Last week Milan became the latest city to banish cars from streets to curb its horrible smog. On January 1, Delhi joined the club with its own vehicle restrictions, but the challenge before the chronically polluted Indian city is much much greater. Will a every-other-day ban on cars be any help?
After recording some of the worst particulate matter levels in recent memory (a lot worse than Beijing), Delhi enacted a two-week pilot project that started January 1 which only allows private cars on the roads on alternate days (determined by the last digit of the licence plate).
Although the government has been saying the experiment is off to an “encouraging start” (of course they are), the reality is that the ban started at a time when workers were on holiday. Today, as these photos show, some commuters faced longer queues just to enter rail stations and extremely packed buses and trains (there was even a fake photo that made the rounds, showing what looked like impenetrably thick crowds). But the buses reportedly moved quicker and stayed on schedule because they weren’t stuck in traffic.
But the toughest challenge facing the city is enforcing the ban, which seems like an impossible task at best. There are already plenty of exemptions: women, politicians, judges, police, prison officials, and anyone who can prove they’re sick. Plus motorbikes, which can be the dirtiest form of transportation, are not included in the restrictions. Auto rickshaws are also still allowed, and becoming the alternative transport choice for many. Today, the city’s traffic police gave out about 1,231 tickets for violations.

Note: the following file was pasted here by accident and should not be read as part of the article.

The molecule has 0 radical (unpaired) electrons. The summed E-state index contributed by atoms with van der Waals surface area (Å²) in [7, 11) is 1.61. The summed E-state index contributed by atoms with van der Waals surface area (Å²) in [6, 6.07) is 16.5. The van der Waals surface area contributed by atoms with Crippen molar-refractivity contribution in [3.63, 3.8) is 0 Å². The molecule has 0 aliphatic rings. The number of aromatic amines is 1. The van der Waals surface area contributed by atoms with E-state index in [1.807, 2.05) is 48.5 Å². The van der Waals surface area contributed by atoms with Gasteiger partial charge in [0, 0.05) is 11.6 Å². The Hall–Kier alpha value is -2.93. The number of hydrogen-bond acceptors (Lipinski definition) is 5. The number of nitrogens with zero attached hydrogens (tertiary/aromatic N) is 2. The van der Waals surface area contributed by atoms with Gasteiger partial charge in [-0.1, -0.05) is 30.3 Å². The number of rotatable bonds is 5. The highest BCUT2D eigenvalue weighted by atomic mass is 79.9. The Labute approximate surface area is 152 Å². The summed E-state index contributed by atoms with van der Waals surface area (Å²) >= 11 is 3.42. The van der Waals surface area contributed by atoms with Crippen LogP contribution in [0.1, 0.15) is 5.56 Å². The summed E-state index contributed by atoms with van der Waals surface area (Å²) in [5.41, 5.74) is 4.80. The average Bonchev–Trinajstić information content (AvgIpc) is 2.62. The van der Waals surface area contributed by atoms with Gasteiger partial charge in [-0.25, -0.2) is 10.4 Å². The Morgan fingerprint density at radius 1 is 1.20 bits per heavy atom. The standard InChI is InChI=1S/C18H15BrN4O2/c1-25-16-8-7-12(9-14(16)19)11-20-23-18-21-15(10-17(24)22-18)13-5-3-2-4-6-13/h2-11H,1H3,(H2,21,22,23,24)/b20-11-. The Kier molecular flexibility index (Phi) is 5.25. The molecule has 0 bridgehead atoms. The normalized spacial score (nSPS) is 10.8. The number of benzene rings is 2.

Never in my life have I rched home in 35 mins at 630 traffic. Fewer cars on road, volunteers holding signs 'I'll make Delhi pollution free'
— Rituparna Chatterjee (@MasalaBai) January 4, 2016
Response of Delhites to #OddEven proves pessimists wrong..on hectic working day...scheme sustains its success rate
— SSYadavACBDelhi (@SSYadavACBDelhi) January 4, 2016
There’s also some question about the legality of the ban, since automakers claim their new cars meet emissions standards and shouldn’t be removed from roads at all (there’s also a diesel ban in effect hurting sales of some cars). Of course carmakers will be worried since Delhi represents one of their biggest potential markets: the city adds an estimated 1,400 cars to its streets every day.
The biggest problem, however, is that this isn’t a long-term fix. Schools have been cancelled until January 15 so buses can be used as public transportation, for example. The city needs to seriously beef up its own infrastructure and provide better mobility options, not borrow school buses. And two weeks isn’t long enough for people to change their commuting habits. The worry from officials is what will happen if people find themselves inconvenienced in any way during this trial period. In many cities with similar car bans, wealthy residents simply get a second car that they can use to drive on the alternate day. Or they just buy fake plates.